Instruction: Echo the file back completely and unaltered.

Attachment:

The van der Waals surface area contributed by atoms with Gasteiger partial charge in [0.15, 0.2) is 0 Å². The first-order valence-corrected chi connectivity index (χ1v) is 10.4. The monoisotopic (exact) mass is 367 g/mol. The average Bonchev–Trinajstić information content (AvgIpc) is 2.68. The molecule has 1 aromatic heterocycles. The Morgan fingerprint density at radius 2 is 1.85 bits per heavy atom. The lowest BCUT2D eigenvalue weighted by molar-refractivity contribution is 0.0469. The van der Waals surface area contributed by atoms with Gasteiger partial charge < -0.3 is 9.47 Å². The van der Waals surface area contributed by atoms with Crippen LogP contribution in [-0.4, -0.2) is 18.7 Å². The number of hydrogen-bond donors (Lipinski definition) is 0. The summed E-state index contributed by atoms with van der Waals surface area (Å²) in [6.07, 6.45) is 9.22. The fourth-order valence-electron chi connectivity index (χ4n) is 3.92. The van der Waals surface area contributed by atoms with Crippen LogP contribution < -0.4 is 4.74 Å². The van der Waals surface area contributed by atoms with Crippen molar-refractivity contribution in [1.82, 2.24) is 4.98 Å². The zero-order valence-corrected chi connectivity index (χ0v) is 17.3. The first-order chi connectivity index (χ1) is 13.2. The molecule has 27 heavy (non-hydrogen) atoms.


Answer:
The van der Waals surface area contributed by atoms with Gasteiger partial charge in [0.15, 0.2) is 0 Å². The first-order valence-corrected chi connectivity index (χ1v) is 10.4. The monoisotopic (exact) mass is 367 g/mol. The average Bonchev–Trinajstić information content (AvgIpc) is 2.68. The molecule has 1 aromatic heterocycles. The Morgan fingerprint density at radius 2 is 1.85 bits per heavy atom. The lowest BCUT2D eigenvalue weighted by molar-refractivity contribution is 0.0469. The van der Waals surface area contributed by atoms with Gasteiger partial charge < -0.3 is 9.47 Å². The van der Waals surface area contributed by atoms with Crippen LogP contribution in [-0.4, -0.2) is 18.7 Å². The number of hydrogen-bond donors (Lipinski definition) is 0. The summed E-state index contributed by atoms with van der Waals surface area (Å²) in [6.07, 6.45) is 9.22. The fourth-order valence-electron chi connectivity index (χ4n) is 3.92. The van der Waals surface area contributed by atoms with Crippen LogP contribution < -0.4 is 4.74 Å². The van der Waals surface area contributed by atoms with Crippen molar-refractivity contribution in [1.82, 2.24) is 4.98 Å². The zero-order valence-corrected chi connectivity index (χ0v) is 17.3. The first-order chi connectivity index (χ1) is 13.2. The molecule has 27 heavy (non-hydrogen) atoms.